In a decade, the average person will have better working conditions. Women and minorities will have an easier time getting ahead. And more of us will be on a first-name basis with someone in India. That, anyway, is what we were told when we polled 2,000 U.S. executives and middle managers this summer. Most of us, it seems, are happy and optimistic. Not to mention bursting with self-esteem: an impossible 90% of respondents believe they're in the top 10% of performers.
If we look at the answers of young people, BusinessWeek's poll indicates big changes are ahead in tomorrow's workplace. Young execs and managers are far less likely than their elders to put work first in their lives or to be content with their bosses. And what to make of this tidbit? People under 30 are more likely to have accidentally called their boss Mom or Dad.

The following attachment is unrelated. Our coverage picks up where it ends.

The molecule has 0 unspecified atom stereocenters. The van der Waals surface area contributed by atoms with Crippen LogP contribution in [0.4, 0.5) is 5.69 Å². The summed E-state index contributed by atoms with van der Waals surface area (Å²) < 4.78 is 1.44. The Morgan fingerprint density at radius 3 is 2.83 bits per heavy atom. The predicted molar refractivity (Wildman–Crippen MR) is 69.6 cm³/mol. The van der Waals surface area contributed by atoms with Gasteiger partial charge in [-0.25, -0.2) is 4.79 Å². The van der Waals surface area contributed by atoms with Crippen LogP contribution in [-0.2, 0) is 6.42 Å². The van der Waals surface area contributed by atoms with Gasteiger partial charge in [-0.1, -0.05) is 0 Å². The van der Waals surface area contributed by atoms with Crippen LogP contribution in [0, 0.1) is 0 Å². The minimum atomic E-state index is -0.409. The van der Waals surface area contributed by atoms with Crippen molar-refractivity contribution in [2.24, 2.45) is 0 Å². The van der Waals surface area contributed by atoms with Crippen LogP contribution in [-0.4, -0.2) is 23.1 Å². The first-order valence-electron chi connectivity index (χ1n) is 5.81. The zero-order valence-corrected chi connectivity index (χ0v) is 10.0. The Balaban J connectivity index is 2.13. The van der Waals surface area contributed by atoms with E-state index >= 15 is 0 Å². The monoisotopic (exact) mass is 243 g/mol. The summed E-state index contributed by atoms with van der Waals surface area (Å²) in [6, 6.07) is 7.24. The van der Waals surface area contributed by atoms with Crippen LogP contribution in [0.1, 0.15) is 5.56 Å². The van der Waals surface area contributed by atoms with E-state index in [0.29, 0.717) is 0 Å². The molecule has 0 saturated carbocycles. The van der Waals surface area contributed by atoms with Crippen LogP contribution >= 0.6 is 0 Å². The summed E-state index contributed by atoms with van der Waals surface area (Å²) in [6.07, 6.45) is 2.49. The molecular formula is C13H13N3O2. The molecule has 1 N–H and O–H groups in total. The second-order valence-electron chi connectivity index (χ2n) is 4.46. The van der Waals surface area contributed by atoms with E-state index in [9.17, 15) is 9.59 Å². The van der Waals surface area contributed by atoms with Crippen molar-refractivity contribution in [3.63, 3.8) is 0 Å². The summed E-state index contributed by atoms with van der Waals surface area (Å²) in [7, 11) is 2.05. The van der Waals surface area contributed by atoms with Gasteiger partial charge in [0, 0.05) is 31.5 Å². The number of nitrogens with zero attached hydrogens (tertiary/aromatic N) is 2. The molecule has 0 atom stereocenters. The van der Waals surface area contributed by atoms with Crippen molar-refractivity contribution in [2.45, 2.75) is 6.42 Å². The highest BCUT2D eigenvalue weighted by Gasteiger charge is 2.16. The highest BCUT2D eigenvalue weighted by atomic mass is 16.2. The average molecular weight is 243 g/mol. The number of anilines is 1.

Survey of 2,000 Americans in middle management and above, 25 years and older, conducted by Beta Research Corp. of Syosset, N.Y., for BusinessWeek during June 28 to July 5, 2007, using an online panel. Margin of sampling error is plus or minus 2.2%.
EDITED BY Edited by Peter Coy